EA is facing a crossroads at the end of this console generation. The internet has certainly made this seventh generation of hardware more attractive than any before, but not without their own special kind of bullshit interspersed. Day-one DLC, patch culture, retail specific pre-order DLC, and online passes have all paved the way for mega publishers the world over to implement their own brand of Total Control against the customer.
With the advent of online access via consoles, videogames have been slowly but surely transforming into “services” instead of games. The free-to-play market is a good look at the games-as-services model already implemented into the market. Developers create revenue through in-game purchases and advertising, while you get to play the game for free. Well, as long as you accept the EULA, that is. Naturally, EA, always one to keep up with the latest trends, decided to embrace this model in its retail games. You know, those games you pay $60 to play.
EA honestly thinks that people will give in and buy a gun for $1.99 that’s already on the Dead Space 3 disc they paid $60 for. One could argue that, given today’s maybe-not-true-but-totally-plausible rumor that the Dead Space IP has been put on hold, EA didn’t have any faith in the IP anymore. The fact that the game’s microtransactions exist in the first place could be that EA didn’t think it’d see a return on its investment, and decided to make money any way possible. I’m not saying it’s true, but it’s just an observation I’ve had. And honestly, I wouldn’t put it past EA to do something of that level.
I’ve spoken on end about EA’s dirty microtransactions game, and what I’ve said before still stands. However, there’s an even more anti-consumer scheme spreading like a virus through the industry: Single-player games that require a constant internet connection. Know what I mean?
Remember the Diablo III launch? Error 37 haunted our dreams for a while because demand for the game brought Blizzard’s servers to its digital beige knees. And the same exact thing is happening with SimCity, which (kind of) launched yesterday. The game’s online-only requirement ensured that folks who wanted to play the game they bought with their hard-earned money, couldn’t. EA and Maxis have tried to justify the outrageous requirement in the past by saying that the forced-online component would allow players to see how their cities affect those that their friends make, as long as they’re in the same district. While it’s a cool concept in theory, its horrendous implementation into the game has done nothing but drive consumers up a wall.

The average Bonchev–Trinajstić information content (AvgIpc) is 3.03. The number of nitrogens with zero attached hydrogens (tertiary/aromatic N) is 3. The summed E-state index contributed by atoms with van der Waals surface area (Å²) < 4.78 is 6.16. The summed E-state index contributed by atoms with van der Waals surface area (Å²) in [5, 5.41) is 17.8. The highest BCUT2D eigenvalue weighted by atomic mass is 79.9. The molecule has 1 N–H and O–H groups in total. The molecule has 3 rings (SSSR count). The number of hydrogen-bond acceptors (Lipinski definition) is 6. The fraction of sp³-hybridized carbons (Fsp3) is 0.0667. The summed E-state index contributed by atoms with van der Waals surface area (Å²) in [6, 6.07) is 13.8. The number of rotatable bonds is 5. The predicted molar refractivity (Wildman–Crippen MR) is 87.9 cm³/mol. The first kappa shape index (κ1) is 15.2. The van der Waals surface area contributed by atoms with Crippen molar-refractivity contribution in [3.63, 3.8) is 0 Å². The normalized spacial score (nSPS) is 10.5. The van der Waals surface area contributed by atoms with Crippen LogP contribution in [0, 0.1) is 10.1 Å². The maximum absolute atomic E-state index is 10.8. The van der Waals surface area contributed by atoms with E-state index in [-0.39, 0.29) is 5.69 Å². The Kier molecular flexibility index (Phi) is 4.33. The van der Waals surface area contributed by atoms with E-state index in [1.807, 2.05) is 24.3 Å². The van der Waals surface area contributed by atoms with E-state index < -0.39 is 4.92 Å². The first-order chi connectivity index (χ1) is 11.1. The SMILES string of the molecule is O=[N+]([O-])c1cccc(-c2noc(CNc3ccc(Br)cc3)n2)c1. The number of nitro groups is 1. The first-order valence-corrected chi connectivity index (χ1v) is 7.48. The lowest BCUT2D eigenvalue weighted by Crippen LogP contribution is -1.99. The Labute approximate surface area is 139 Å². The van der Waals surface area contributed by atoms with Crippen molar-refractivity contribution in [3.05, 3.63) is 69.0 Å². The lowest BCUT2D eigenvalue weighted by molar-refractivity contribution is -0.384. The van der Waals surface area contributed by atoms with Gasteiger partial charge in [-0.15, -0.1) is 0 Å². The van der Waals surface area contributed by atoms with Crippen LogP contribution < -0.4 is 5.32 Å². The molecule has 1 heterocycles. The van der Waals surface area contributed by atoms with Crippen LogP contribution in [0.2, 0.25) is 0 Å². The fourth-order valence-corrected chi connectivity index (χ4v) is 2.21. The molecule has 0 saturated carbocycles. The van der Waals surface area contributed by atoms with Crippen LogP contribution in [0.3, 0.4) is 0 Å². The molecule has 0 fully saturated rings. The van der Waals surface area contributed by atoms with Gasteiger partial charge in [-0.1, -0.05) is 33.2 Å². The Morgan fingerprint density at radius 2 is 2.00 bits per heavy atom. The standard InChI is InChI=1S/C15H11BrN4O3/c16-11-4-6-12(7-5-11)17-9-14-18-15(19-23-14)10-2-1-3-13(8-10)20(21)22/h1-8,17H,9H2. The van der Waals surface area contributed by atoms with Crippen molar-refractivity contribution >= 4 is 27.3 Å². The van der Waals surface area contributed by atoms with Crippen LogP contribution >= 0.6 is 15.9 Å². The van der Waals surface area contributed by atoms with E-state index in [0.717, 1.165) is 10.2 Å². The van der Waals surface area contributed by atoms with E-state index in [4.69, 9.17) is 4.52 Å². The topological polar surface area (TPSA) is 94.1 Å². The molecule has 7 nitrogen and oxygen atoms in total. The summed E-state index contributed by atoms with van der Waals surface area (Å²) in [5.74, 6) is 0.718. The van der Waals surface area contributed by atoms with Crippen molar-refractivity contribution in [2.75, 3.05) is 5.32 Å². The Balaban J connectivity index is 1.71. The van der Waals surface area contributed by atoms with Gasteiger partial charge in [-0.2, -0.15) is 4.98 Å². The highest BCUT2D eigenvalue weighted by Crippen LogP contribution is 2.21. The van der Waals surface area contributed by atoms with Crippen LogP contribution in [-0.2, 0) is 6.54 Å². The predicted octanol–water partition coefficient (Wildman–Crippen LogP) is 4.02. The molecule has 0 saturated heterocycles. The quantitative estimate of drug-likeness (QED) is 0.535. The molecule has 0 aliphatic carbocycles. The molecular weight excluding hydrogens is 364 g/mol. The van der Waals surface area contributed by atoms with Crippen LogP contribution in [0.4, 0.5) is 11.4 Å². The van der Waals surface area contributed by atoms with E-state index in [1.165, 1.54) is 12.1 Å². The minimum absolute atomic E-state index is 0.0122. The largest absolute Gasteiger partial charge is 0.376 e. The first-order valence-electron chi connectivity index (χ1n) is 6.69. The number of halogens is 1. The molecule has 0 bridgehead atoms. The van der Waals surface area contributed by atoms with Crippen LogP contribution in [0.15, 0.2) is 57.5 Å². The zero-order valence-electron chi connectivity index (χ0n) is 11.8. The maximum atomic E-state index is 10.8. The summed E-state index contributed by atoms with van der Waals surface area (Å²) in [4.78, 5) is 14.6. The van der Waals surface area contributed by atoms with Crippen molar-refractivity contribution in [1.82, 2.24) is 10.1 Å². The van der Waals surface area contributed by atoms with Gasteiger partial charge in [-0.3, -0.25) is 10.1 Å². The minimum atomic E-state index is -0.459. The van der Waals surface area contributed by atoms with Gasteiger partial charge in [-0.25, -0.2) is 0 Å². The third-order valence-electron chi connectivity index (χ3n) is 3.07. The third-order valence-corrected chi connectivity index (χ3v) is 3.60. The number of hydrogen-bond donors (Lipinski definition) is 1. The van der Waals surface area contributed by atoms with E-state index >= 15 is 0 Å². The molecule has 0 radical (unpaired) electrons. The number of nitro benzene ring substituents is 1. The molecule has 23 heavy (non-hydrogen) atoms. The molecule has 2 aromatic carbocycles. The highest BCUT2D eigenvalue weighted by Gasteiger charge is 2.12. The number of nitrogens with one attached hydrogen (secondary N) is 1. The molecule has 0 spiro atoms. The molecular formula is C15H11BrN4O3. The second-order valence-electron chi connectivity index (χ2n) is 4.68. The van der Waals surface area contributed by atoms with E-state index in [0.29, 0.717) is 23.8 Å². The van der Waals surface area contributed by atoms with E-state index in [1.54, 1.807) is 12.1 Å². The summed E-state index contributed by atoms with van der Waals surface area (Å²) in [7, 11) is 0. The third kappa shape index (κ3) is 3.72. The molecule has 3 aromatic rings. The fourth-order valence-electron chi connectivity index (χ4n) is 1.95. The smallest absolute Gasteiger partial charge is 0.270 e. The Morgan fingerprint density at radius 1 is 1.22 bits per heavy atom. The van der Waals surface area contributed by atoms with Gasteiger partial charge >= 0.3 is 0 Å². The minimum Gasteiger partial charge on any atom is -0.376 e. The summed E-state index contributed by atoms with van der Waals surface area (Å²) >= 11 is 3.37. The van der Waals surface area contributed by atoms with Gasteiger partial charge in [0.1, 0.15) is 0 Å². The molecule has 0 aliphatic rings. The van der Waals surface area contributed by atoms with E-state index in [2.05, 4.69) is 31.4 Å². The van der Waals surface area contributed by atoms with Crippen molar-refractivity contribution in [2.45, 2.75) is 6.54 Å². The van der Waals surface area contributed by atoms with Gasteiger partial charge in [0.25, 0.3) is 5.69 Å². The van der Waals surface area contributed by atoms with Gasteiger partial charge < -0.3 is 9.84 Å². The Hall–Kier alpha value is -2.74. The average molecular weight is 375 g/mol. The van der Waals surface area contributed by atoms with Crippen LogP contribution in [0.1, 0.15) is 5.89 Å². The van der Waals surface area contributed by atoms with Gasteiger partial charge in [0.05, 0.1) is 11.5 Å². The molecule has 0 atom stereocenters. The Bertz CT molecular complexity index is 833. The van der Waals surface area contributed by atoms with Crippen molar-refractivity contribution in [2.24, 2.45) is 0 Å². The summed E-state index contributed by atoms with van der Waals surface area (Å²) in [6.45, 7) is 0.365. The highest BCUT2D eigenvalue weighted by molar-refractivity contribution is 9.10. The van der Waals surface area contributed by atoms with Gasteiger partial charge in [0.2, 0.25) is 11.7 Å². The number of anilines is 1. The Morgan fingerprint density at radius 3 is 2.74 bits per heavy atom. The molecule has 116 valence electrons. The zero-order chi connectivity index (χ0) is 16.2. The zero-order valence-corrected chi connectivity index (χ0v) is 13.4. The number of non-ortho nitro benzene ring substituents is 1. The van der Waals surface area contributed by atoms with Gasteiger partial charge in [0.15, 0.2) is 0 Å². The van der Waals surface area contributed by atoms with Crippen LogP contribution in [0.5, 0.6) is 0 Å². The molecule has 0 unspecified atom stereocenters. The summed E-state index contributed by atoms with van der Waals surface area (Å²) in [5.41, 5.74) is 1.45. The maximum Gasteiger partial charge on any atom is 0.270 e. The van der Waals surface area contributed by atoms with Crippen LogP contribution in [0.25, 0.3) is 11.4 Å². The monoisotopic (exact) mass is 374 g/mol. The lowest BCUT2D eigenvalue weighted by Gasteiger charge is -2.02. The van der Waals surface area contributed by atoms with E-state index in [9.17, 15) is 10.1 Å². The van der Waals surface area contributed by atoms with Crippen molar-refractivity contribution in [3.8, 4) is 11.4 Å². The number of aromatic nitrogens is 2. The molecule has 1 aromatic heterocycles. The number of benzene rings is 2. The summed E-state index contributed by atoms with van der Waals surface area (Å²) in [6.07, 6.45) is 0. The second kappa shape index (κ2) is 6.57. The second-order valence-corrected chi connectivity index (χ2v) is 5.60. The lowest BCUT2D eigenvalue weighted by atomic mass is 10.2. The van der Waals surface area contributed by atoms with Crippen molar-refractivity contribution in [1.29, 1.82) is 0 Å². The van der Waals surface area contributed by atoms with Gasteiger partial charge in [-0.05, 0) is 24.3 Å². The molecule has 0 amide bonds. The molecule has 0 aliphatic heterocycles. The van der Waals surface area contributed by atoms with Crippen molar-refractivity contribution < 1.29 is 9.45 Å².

And the worst part of all? EA didn’t implement the always-online requirement as a cool social feature; it’s there to make sure you’re a loyal customer. You know, by forcing you to play their game on their equipment their way. You’re not buying a game, you’re buying a lease.
How can all of this be fixed? EA used to be a great company. Remember the EA that released Mirror’s Edge and Dead Space? That was a great time, because EA realized that in order to succeed, you had to take risks and make great games. Not force money-making schemes down consumers’ throats.
Well, for starters, it’d help if the suits in charge could see the consumer not as a number, but as a person. You respect the customer, you get respect in return. Just look at Valve. Make great games and great services to deliver those games, and boy you’ll have support to Valhalla and back. Does this mean kill off Origin? Not at all. Origin has some great deals on games, just like Steam. And it’s a pretty decent program to use. All you need to do is feature-match it with Steam. That means if you pre-order a game, you should be allowed to pre-load it at a certain time before release. Not only does it allow folks to play their games quicker, it relieves server stress and allows folks to play the games that they purchased.
It’d also help to have EA believe that its games can sell on their own unique terms, as opposed to making every game it releases look, feel, and play the same. Not every game needs to be released using the Frostbite engine and have some multiplayer mode and a cover mechanic. Let Mass Effect be Mass Effect, let Army of TWO BE Army of TWO. And while we’re at it, let’s not put microtransactions in a game you have to buy to play.
The only way EA is going to improve its view in the eye of the consumer is to believe in the consumer again. And the best and quickest way to do that? To believe in themselves. If EA truly believes in its ability to make a quality game without the anti-consumer bullshit, they’ll be on a track to greatness again.